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“It was flattened by war and weathered one of the biggest crises the city of Hull has seen but after 115 years, Hessle Road’s oldest family-run store is still going strong.”

Maltbys Stores, on the corner of Liverpool Street, was bombed during the Blitz and came through the area’s economic decline when the fishing industry came to a crashing halt.

But in 2019, it has gone against the tide of independent retailers struggling to make their mark.

For the majority of its century in business the shop, which mainly deals in pet supplies, has operated with a three-strong family unit behind its ever-ringing tills until it underwent vast expansion recently.

The sixth generation firm opened a new dog spa above their existing shop in 2017 and a year later purchased a huge new warehouse to deal with the ever-increasing demand of online sales.

It means that in just a handful of years it has gone from three family members to a team of 19 staff, making it a real business success story.

While always looking ahead, current owner Paul Maltby, the great-great grandson of its founder, says it is important to remember where they have come from.

A giant mural has even been painted on the side of the property letting everyone know the challenges its owners have faced in getting it to the healthy state it is in today.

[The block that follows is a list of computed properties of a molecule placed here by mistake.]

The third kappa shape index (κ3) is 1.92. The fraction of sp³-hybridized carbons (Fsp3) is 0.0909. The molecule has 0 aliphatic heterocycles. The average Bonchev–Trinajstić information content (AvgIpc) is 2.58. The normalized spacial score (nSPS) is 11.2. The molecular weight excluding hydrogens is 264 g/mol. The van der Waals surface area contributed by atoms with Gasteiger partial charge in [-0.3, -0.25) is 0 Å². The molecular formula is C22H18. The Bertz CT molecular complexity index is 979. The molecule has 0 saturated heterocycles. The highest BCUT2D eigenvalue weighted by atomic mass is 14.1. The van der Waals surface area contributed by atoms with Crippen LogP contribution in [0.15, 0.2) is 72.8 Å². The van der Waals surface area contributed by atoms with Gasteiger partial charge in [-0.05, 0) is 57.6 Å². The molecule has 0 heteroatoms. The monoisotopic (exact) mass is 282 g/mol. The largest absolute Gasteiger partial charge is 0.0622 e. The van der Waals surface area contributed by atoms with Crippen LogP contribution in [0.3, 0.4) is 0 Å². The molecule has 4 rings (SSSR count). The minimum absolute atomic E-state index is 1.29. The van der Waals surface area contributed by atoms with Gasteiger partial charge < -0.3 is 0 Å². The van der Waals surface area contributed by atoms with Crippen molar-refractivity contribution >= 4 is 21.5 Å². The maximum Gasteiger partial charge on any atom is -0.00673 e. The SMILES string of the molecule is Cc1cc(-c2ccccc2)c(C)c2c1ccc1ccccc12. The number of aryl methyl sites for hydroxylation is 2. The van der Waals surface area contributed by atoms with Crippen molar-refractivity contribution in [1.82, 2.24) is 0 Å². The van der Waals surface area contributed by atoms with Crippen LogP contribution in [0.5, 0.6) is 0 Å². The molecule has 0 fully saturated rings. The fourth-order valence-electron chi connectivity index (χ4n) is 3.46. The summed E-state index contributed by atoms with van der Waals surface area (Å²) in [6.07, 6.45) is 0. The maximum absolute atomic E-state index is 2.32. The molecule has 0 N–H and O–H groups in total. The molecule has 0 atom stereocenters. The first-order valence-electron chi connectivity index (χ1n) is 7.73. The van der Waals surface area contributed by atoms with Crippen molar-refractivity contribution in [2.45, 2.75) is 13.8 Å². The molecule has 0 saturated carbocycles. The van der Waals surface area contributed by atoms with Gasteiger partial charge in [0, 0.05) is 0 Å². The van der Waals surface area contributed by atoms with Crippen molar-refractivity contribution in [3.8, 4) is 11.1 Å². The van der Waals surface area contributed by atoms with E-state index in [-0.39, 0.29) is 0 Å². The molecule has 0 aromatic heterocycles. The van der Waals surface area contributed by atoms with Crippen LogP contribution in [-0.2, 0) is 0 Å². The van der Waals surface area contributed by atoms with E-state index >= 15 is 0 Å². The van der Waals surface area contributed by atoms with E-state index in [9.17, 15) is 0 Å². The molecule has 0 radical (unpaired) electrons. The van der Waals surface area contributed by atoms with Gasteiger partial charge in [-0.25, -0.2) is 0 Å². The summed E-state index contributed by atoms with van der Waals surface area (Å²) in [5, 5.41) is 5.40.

Speaking in the office space tucked away in the Hessle Road shop, Mr Maltby said: “It was my great, great grandad Thomas Maltby who set it up in 1904 just as originally as a corn factors dealing."

"People had chickens, horses, that sort of thing. There weren’t really pet shops in those days."

“That started at 75 Hessle Road near Alexandra pub. They had a competitor at 457 who my grandad said was useless but he had a lot better premises so when he went bust or shut down, my grandad decided to take on his premises in the early 30s."

“This other one became available at 457 so that’s why they moved to 457 because it was more central for Hessle Road. That got bombed out in 1941.”

Paul has been running the company alongside his sister Kathryn since 2002 surrounded by 10 other members of their family and seven others who they see in much the same way.

In recent years they have been joined by Paul’s uncle Jeff, known affectionately as ‘Unc’, who is the company’s self-styled chief executive.

Taking on the story of the shop’s past, Jeff said: “My dad took over the shop in 1931 and then the shop was bombed in 1941. Hessle Road took a big hit with the docks being down there as well."

"Unfortunately, the shop took a hit but luckily there was no loss of life even though people in those days did live above the shop."

“The shop was absolutely flattened."

“Even during the war it reopened at 513 in 1942 Hessle Road, further down."

“It moved in 1950 to where it is now and obviously on a street corner because in them days for a shop like this you needed a corner to get the products outside."

"It was just a traditional pet shop in those days selling pet products."